Ozone is a highly unstable gas comprised of 3 Oxygen atoms. When a high voltage electrical charge is applied to oxygen (02), it breaks the bond between the two oxygen atoms and creates singular oxygen atoms. These are highly unstable and bond with existing O2 to create O3. The O3 then takes on the instability of the singular oxygen atom, and finds something to bond with. In water, it seeks out inorganic compounds or living tissue to bond with. The extra oxygen atom attaches to a bacteria, where it quickly breaks down its cell wall. Left with nothing to bond with after destroying its potential dance partner, it then finds another single oxygen atom and recombines again to oxygen (02)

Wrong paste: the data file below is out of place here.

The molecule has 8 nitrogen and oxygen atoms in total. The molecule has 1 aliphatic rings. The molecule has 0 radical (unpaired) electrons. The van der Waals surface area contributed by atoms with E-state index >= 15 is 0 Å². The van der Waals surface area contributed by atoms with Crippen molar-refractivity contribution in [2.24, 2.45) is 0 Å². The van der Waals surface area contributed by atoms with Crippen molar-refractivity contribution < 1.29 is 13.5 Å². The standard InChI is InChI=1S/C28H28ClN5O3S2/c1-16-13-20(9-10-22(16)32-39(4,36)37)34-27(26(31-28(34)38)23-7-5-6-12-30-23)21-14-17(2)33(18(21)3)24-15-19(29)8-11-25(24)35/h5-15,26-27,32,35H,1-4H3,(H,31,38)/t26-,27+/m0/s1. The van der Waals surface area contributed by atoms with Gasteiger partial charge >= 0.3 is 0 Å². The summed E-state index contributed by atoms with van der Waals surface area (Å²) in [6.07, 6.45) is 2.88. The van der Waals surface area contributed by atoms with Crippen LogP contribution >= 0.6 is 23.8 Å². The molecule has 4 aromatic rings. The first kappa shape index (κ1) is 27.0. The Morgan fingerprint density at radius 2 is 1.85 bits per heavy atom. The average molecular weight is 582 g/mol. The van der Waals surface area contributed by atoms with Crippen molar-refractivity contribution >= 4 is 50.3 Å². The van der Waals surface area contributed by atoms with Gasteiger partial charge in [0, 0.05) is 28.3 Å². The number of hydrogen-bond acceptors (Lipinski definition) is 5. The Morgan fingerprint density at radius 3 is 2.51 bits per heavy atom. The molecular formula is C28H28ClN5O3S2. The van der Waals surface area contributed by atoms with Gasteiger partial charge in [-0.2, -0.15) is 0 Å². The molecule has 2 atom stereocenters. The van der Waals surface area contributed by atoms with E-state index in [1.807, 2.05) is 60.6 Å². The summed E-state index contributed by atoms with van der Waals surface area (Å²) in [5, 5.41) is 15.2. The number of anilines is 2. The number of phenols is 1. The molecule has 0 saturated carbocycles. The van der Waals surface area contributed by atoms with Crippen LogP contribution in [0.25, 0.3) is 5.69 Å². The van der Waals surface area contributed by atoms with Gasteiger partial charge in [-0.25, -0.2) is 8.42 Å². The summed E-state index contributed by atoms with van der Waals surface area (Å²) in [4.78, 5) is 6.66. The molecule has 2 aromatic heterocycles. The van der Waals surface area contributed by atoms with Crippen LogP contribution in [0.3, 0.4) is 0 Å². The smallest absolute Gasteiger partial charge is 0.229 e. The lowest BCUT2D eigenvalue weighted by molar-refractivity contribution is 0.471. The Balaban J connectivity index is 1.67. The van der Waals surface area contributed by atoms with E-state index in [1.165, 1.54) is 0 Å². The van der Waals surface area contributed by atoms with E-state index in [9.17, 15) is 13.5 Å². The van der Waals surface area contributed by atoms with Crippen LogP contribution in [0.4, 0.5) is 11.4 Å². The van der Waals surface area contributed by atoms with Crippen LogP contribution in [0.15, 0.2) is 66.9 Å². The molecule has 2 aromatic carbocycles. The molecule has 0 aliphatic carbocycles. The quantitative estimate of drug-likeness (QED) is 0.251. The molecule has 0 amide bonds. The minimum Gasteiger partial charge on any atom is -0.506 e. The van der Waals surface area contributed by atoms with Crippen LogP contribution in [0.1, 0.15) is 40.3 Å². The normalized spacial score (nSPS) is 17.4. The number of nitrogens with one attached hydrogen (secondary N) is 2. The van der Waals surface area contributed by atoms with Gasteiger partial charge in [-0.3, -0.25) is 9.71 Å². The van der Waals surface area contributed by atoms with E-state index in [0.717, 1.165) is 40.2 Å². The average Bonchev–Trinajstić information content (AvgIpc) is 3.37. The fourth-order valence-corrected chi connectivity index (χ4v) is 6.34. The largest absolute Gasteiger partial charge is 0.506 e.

The benefit of this process to humans is that ozone kills pathogens quickly, then quickly becomes regular oxygen again, creating no toxic byproducts. unlike harsh chemicals, ozone is destroyed by the process of destroying pathogens, and the only byproduct is pure oxygen. It is safer than many methods employed to control bacteria or pathogens, and is created on site, rather than having to be shipped in and later disposed of. It is safe to be around so long as you do not breathe it in, since its reactive nature can damage the sensitive tissues of the lungs and nasal passages. It can oxidise organic compounds that create unpleasant smells in the air – imagine a wastewater treatment plant being bombed with ozone during times when no employees are present – and is currently in use in a wide variety of applications and industries all over the world. It is the preffered decontaminant of choice for water bottling facilities, wineries, etc.